So the difference is, whereas a self-help gospel tells you what you can do differently to have a better life — it gives you advice, in other words — the nearness of the kingdom of God is about what God has done, and made available to us — something we couldn’t do for ourselves. Advice might inspire you, but it doesn’t lift a weight off of you. In fact it puts the weight on you, you might say, in many respects. Because now you’re the one who determines whether this life is going to be available. Not that there’s anything wrong with taking action of course, but you can see the difference.

Remember too, that the coming of the kingdom of God also calls us to repentance, because something is indeed wrong with us and with the world. It’s the call from self-centeredness to God-centeredness. From self-sufficiency, to God-dependency.

By deciding to be our own kings and queens, everything falls apart — psychologically and socially, it’s just destructive. We hurt each other. And hurt people just keep on hurting people.

And I think we have to honestly ask ourselves: what’s keeping me from leading a life of invitation right now? And often it’s simply because I don’t trust God’s grace. I just don’t trust it. So I make Christianity about moral or doctrinal purity, because our moral actions and our doctrinal beliefs are things we still think we control.

Lesslie Newbigin, the famous British missionary, said that he thinks:

the greatest witness for the gospel in our lifetimes is a community of Christians living as if they believe the gospel is actually true.

Like God’s grace is really, actually available, in other words, and we don’t have to be slaves anymore to moralistic, knowledge-centered Christianity.

And if you still feel intimidated because you don’t think you know enough — it’s amazing to me how common this is — keep in mind, the disciples, these guys don’t know anything yet. I mean, we actually have the ability to understand more about Jesus now then they knew about him then — what he taught, who he was, what he did.

Another image besides fishing that Jesus uses one chapter later in the sermon on the Mount (Matthew 5:14–15) is that of a lamplight. No one hides a lamp. They hold it up so all can see by it.

14 You are the light of the world. A town built on a hill cannot be hidden. 15 Neither do people light a lamp and put it under a bowl. Instead they put it on its stand, and it gives light to everyone in the house. — Matthew 5:14–15

And the light does not originate with us. We are not the source — God is. So we’re just conduits. We are lamps that have been lit up! And so we let God’s light shine through us — ever so naturally.

Two authors who write about evangelism that I appreciate say it like this:

Relax. Enjoy your friends. Enjoy their company along with the company of Jesus. Point him out, freely, without fear or intimidation. You’re not responsible to sell him to them. You’re simply saying what you’ve seen. You’re not the judge. You’re the witness. We’ll go further and further into this way of thinking until you’re free to speak of Jesus often and always. And you’ll see — people will listen. Not because we’re so good, but because he is compelling!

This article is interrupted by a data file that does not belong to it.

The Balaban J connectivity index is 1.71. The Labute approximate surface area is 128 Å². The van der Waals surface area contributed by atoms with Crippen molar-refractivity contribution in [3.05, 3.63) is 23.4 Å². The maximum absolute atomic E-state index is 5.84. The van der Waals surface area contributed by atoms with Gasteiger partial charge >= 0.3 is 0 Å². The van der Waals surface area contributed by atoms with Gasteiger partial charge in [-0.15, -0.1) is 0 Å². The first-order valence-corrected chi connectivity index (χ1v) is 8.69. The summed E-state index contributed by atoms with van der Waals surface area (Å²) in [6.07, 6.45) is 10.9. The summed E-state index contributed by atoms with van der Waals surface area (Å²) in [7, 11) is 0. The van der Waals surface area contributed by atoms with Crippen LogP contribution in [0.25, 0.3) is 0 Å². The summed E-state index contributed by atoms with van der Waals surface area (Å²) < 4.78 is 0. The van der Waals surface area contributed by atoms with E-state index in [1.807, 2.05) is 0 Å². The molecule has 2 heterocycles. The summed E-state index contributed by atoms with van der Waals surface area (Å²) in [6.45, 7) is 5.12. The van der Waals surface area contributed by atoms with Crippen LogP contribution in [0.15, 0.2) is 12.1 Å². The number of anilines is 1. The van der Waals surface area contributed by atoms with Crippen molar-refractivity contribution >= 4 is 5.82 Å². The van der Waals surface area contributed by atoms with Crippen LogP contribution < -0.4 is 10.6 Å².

- Carl Medearis, Speaking of Jesus: The Art of Non-Evangelism
We are a community bound together and energized by faith, love and commitment to Jesus Christ. Even though you don’t yet share that faith, love and commitment, you are most welcome to be with us, to belong here, to experience what we’re about. Then, if you are attracted and persuaded by what you see, you’ll want to set down roots here long-term. And even if you don’t, you’ll still be a friend.
- Brian McLaren, More Ready than you Realize: The Power of Everyday Conversations

Just a couple final points here about this practice of sharing and inviting:

  1. We’re not sharing our faith because we’re afraid of what’s going to happen if we don’t. We’re sharing because we’re overjoyed by what’s happened to us, and what could happen if we do!
  2. The second thing is, this practice isn’t about growing our church, numerically. No, it’s about furthering the genuine experience of transformation in people’s lives who neither know their enslavement to sin, nor the freedom they can find because of God’s love. I mean, this is what it’s all about. We want the truth to spread, until the whole world knows.

But you know, this desire to share your faith, because it’s a true conviction, because it really makes a difference in your life — that’s not something you can manufacture. It’s not something I can give you or put in you because of something I say or TJ says… It has to come from God, and from the Holy Spirit’s own work in your life!

Now, this doesn’t mean though that if you don’t feel like sharing your faith on some days that, you’re not a real Christian. It doesn’t mean to that every time you have doubts, you’re just confirming the fact that you’re an infidel…

It just means you have to find the things in your own spiritual life, that your rekindle your love of God and others. And you have practice those disciplines, go to those places, be with those people, who set your heart on fire for what matters and for what you know is true. We’re all going to have dry spells. So that experience in and of itself should not discourage us.

I know just speaking personally, it’s the doctrinal, and knowledge-based approach that I usually get hung up on, more so than the moral or legalistic approach — but both are equally unChristian! Both require the regular, transformative healing of the gospel if we’re to be free of them. So may we pursue this together.


Originally published at William A. Walker III.